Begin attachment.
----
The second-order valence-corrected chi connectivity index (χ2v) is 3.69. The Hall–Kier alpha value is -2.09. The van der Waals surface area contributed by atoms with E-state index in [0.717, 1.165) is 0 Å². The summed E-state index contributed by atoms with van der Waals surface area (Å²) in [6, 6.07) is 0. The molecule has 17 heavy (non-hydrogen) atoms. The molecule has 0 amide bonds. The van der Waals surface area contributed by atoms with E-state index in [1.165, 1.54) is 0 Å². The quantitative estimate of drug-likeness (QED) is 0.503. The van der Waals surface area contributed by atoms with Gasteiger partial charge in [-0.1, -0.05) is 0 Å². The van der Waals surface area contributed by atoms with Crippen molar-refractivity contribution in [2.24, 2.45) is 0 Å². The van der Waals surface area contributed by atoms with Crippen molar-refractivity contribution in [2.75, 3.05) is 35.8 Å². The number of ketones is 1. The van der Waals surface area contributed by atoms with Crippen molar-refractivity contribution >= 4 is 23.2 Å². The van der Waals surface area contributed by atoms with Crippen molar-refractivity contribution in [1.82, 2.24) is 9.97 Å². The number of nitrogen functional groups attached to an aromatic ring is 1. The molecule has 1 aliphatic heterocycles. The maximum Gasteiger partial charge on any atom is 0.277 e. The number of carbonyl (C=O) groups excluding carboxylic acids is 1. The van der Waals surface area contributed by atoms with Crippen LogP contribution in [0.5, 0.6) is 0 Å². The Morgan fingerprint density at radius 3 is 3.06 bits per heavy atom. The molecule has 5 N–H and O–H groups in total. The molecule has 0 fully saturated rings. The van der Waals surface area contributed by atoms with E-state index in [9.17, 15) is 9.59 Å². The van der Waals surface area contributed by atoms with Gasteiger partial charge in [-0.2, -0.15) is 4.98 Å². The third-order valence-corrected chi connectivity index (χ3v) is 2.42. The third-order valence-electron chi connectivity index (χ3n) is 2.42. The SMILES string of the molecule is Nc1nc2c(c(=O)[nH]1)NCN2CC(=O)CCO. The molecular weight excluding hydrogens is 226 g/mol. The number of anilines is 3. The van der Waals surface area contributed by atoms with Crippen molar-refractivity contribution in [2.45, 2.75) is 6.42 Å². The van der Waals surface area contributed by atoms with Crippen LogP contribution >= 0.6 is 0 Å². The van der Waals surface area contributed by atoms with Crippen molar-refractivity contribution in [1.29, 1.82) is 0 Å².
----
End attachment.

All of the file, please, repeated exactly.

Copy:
The second-order valence-corrected chi connectivity index (χ2v) is 3.69. The Hall–Kier alpha value is -2.09. The van der Waals surface area contributed by atoms with E-state index in [0.717, 1.165) is 0 Å². The summed E-state index contributed by atoms with van der Waals surface area (Å²) in [6, 6.07) is 0. The molecule has 17 heavy (non-hydrogen) atoms. The molecule has 0 amide bonds. The van der Waals surface area contributed by atoms with E-state index in [1.165, 1.54) is 0 Å². The quantitative estimate of drug-likeness (QED) is 0.503. The van der Waals surface area contributed by atoms with Gasteiger partial charge in [-0.1, -0.05) is 0 Å². The van der Waals surface area contributed by atoms with Crippen molar-refractivity contribution in [2.24, 2.45) is 0 Å². The van der Waals surface area contributed by atoms with Crippen molar-refractivity contribution in [2.75, 3.05) is 35.8 Å². The number of ketones is 1. The van der Waals surface area contributed by atoms with Crippen molar-refractivity contribution >= 4 is 23.2 Å². The van der Waals surface area contributed by atoms with Crippen molar-refractivity contribution in [1.82, 2.24) is 9.97 Å². The number of nitrogen functional groups attached to an aromatic ring is 1. The molecule has 1 aliphatic heterocycles. The maximum Gasteiger partial charge on any atom is 0.277 e. The number of carbonyl (C=O) groups excluding carboxylic acids is 1. The van der Waals surface area contributed by atoms with Crippen LogP contribution in [0.5, 0.6) is 0 Å². The Morgan fingerprint density at radius 3 is 3.06 bits per heavy atom. The molecule has 5 N–H and O–H groups in total. The molecule has 0 fully saturated rings. The van der Waals surface area contributed by atoms with E-state index in [9.17, 15) is 9.59 Å². The van der Waals surface area contributed by atoms with Gasteiger partial charge in [-0.2, -0.15) is 4.98 Å². The third-order valence-corrected chi connectivity index (χ3v) is 2.42. The third-order valence-electron chi connectivity index (χ3n) is 2.42. The SMILES string of the molecule is Nc1nc2c(c(=O)[nH]1)NCN2CC(=O)CCO. The molecular weight excluding hydrogens is 226 g/mol. The number of anilines is 3. The van der Waals surface area contributed by atoms with Crippen molar-refractivity contribution in [2.45, 2.75) is 6.42 Å². The van der Waals surface area contributed by atoms with Crippen LogP contribution >= 0.6 is 0 Å². The van der Waals surface area contributed by atoms with Crippen molar-refractivity contribution in [1.29, 1.82) is 0 Å².